Presentations of patients of poisoning and predictors of poisoning-related fatality: Findings from a hospital-based prospective study
1 Graduate Institute of Clinical Medicine, College of Medicine, National Cheng Kung University, 138 Sheng-Li Road, Tainan City 704, Taiwan
2 Department of Occupational and Environmental Medicine, College of Medicine, National Cheng Kung University, 138 Sheng-Li Road, Tainan City 704, Taiwan
3 Department of Occupational and Environmental Medicine, National Cheng Kung University Hospital, 138 Sheng-Li Road, Tainan City 704, Taiwan
4 Graduate Institute of Injury Prevention and Control, Taipei Medical University, 252 Wu-Hsing Street, Taipei City 110, Taiwan
5 Department of Emergency Medicine, Chi-Mei Medical Center, 901 Chung-Hwa Road, Yongkang City, Tainan County 710, Taiwan
6 Department of Emergency Medicine, National Cheng Kung University Hospital, 138 Sheng-Li Road, Tainan City 704, Taiwan
7 Department of Environmental and Occupational Health, College of Medicine, National Cheng Kung University, 138 Sheng-Li Road, Tainan City 704, Taiwan
BMC Public Health 2008, 8:7 doi:10.1186/1471-2458-8-7Published: 8 January 2008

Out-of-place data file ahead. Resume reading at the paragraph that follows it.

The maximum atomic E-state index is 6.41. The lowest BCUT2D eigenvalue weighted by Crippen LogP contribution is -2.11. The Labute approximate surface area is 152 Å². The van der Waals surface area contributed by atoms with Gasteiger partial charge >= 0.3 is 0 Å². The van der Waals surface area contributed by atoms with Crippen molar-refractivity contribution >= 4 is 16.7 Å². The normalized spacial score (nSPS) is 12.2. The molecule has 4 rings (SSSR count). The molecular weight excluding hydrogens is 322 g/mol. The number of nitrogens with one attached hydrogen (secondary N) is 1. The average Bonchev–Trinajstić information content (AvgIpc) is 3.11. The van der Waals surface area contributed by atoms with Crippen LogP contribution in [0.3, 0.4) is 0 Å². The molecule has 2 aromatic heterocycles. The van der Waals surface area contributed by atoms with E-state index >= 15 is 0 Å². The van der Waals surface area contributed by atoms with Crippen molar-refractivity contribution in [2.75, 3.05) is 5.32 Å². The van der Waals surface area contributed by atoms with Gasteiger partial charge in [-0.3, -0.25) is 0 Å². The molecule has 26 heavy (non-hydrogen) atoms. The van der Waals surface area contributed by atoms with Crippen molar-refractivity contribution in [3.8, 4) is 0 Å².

Poisoning is a significant public health problem worldwide and is one of the most common reasons for visiting emergency departments (EDs), but factors that help to predict overall poisoning-related fatality have rarely been elucidated. Using 1512 subjects from a hospital-based study, we sought to describe the demographic and clinical characteristics of poisoning patients and to identify predictors for poisoning-related fatality.
Between January 2001 and December 2002 we prospectively recruited poisoning patients through the EDs of two medical centers in southwest Taiwan. Interviews were conducted with patients within 24 hours after admission to collect relevant information. We made comparisons between survival and fatality cases, and used logistic regressions to identify predictors of fatality.
A total of 1512 poisoning cases were recorded at the EDs during the study period, corresponding to an average of 4.2 poisonings per 1000 ED visits. These cases involved 828 women and 684 men with a mean age of 38.8 years, although most patients were between 19 and 50 years old (66.8%), and 29.4% were 19 to 30 years. Drugs were the dominant poisoning agents involved (49.9%), followed by pesticides (14.5%). Of the 1512 patients, 63 fatalities (4.2%) occurred. Paraquat exposure was associated with an extremely high fatality rate (72.1%). The significant predictors for fatality included age over 61 years, insufficient respiration, shock status, abnormal heart rate, abnormal body temperature, suicidal intent and paraquat exposure.
In addition to well-recognized risk factors for fatality in clinical settings, such as old age and abnormal vital signs, we found that suicidal intent and ingestion of paraquat were significant predictors of poisoning-related fatality. Identification of these predictors may help risk stratification and the development of preventive interventions.